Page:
Salt affected soils are caused by excess accumulation of salts, typically most pronounced at the soil surface. Salts can be transported to the soil surface by capillary transport from a salt laden water table and then accumulate due to evaporation; they can also be concentrated in soils due to human activity. As soil salinity increases, salt effects can result in degradation of soils and vegetation.
Salinization is a process that results from:
- high levels of salt in the soils.
- landscape features that allow salts to become mobile. (movement of water table)
- climatic trends that favor accumulation.
- human activities such as land clearing and aquaculture activities.
Salinity from irrigation can occur over time wherever irrigation occurs, since almost all water (even natural rainfall) contains some dissolved salts. When the plants use the water, the salts are left behind in the soil and eventually begin to accumulate. Since soil salinity makes it more difficult for plants to absorb soil moisture, these salts must be leached out of the plant root zone by applying additional water. This water in excess of plant needs is called the leaching fraction. Salination from irrigation water is also greatly increased by poor drainage and use of saline water for irrigating agricultural crops.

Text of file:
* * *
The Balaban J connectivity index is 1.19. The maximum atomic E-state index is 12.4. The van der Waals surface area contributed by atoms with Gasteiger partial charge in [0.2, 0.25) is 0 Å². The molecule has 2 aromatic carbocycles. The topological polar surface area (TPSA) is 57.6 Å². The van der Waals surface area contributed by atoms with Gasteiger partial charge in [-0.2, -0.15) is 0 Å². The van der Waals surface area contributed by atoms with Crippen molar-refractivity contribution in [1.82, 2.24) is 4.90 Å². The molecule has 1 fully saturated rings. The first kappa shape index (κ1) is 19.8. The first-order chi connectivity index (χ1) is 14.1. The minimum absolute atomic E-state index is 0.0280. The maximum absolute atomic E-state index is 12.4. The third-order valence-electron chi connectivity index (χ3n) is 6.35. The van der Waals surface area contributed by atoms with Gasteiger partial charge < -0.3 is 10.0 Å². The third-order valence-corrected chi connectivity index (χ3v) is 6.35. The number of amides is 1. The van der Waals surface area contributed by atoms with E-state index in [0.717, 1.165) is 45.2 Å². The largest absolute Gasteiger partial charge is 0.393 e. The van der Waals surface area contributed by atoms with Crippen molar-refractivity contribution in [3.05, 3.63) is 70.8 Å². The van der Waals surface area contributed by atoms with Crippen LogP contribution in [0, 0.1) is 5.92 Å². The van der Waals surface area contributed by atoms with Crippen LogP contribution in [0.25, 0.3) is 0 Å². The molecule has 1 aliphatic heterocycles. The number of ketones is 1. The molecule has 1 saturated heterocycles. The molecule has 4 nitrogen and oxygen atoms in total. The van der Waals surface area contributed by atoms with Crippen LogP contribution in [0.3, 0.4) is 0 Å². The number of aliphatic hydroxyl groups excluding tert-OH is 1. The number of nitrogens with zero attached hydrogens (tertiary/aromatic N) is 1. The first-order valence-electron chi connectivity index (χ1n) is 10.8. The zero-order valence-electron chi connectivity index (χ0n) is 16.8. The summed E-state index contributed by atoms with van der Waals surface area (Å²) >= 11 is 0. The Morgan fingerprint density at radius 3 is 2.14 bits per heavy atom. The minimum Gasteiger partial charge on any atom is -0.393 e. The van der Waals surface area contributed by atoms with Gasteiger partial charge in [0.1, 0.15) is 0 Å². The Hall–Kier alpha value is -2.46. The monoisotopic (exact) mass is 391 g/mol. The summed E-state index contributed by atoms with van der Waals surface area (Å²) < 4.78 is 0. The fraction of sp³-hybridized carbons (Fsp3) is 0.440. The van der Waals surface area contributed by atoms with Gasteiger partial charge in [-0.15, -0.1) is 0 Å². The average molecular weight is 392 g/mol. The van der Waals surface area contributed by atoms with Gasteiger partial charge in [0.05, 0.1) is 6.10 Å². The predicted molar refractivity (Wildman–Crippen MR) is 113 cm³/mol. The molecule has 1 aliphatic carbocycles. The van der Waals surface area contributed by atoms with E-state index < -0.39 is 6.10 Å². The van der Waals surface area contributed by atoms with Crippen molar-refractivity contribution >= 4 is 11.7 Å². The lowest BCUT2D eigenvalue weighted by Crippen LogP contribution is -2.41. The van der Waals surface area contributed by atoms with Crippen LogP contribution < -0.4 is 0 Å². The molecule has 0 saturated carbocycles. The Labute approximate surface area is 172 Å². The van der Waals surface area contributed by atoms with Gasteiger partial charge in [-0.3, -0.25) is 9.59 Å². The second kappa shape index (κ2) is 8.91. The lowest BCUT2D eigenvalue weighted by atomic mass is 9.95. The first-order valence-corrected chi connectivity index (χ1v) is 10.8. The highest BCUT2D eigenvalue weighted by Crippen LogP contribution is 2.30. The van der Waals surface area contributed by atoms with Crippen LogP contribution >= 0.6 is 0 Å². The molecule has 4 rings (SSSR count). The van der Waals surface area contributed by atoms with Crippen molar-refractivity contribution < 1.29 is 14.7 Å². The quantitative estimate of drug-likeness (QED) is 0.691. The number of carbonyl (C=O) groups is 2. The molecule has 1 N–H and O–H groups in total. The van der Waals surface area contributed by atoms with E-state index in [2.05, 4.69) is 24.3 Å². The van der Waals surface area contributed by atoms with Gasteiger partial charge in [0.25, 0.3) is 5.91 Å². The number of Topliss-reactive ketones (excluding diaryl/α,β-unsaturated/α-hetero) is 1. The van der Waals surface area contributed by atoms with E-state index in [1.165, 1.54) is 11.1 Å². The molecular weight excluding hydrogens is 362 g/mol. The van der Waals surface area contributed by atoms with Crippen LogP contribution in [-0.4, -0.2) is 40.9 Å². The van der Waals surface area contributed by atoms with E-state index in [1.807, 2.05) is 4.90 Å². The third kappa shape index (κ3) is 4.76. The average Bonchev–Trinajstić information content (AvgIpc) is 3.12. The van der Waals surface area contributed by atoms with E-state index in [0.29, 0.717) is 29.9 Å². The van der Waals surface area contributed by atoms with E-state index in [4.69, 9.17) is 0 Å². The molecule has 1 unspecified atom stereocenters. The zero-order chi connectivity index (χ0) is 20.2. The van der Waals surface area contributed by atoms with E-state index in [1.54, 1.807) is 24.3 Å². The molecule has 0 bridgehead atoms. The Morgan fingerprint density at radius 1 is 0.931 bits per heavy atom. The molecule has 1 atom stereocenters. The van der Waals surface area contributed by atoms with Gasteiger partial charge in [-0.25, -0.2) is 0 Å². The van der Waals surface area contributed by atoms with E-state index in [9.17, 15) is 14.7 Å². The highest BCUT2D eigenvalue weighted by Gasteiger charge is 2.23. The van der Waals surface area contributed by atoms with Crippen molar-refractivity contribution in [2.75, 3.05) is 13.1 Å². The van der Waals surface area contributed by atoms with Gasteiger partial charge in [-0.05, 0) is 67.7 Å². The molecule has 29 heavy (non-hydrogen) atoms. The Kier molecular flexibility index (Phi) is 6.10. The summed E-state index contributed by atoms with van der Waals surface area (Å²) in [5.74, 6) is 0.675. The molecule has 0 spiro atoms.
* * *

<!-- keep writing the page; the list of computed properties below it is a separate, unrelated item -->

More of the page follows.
Salinity in urban areas often results from the combination of irrigation and groundwater processes. Irrigation is also now common in cities (gardens and recreation areas).
The consequences of salinity are
- detrimental effects on plant growth and yield
- damage to infrastructure (roads, bricks, corrosion of pipes and cables)
- reduction of water quality for users, sedimentation problems
- soil erosion ultimately, when crops are too strongly affected by the amounts of salts.
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